DIRGE: Reflections on [Life and] Death explores how contemporary artists use their individual practices to capture, react to, reflect on, and make sense of mortality. The exhibition features painting, sculpture, video, installation, drawing, and mixed media artworks by artists both living and deceased. Works range from reflections on one’s imminent death to expressions of grief, memory, and transcendence. Rather than a study of the forces that cause death, the exhibition investigates mortality to identify and reinforce the most powerful characteristics of life.
DIRGE refers to a funeral song expressing mourning. Similarly, the artworks presented in the exhibition envision a spectrum of reaction that mortality can cause, ranging from its existential certainty to its emotional, spiritual, and philosophical influence. The exhibition begins with highly personal exercises by artists facing their own mortality and moves outward to artistic reflections on the deaths of those closest. DIRGE also examines how concepts of time, memory, culture, and religion influence artists’ understandings of life and afterlife. Works like Guido van der Werve’s Nummer veertien, home (2012)—a 54-minute dramatic video for which the artist composed a full requiem—invoke personal and collective as well as historic and contemporary revalations. Other works in the exhibition explore the social practices and cultural implications of mortality. Attempting to capture the broad range of artistic reflections on mortality, DIRGE creates a space in which visitors might better understand life by reflecting on its end.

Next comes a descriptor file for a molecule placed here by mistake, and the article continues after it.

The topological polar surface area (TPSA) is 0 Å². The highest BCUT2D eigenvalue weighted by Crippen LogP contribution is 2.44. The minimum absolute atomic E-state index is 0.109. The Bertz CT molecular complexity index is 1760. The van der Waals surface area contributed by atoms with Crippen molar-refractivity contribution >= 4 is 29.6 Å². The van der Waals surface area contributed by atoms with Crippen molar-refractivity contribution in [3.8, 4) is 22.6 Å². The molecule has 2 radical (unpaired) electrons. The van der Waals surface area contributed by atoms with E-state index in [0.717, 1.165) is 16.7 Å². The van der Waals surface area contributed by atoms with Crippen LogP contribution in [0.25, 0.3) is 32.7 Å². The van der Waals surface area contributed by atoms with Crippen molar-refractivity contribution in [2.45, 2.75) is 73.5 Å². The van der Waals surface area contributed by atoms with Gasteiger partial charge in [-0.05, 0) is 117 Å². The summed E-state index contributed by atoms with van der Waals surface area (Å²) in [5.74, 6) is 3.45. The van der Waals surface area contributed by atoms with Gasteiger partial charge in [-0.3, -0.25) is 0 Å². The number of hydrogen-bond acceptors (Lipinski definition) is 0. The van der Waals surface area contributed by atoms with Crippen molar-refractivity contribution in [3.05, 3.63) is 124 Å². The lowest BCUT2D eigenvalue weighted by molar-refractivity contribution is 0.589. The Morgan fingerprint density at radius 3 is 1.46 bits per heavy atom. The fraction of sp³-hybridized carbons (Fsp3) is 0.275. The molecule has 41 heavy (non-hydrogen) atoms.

DIRGE is funded by The Shelley & Donald Rubin Foundation with support from Lauren Rich Fine and Gary Giller.
All 2014 Exhibitions are funded by The Andy Warhol Foundation for the Visual Arts and Leadership Gifts from Britton Fund, Margaret Fulton Mueller, Agnes Gund, Scott Mueller, Joanne Cohen and Morris Wheeler, Margaret Cohen and Kevin Rahilly, Doreen and Dick Cahoon, Becky Dunn, Harriet and Victor Goldberg, Donna and Stewart Kohl, and Toby Devan Lewis.
With community support from Cleveland Clinic; Jack, Joseph, and Morton Mandel School of Applied Social Sciences at Case Western Reserve University; Hospice of the Western Reserve; and InterContinental Cleveland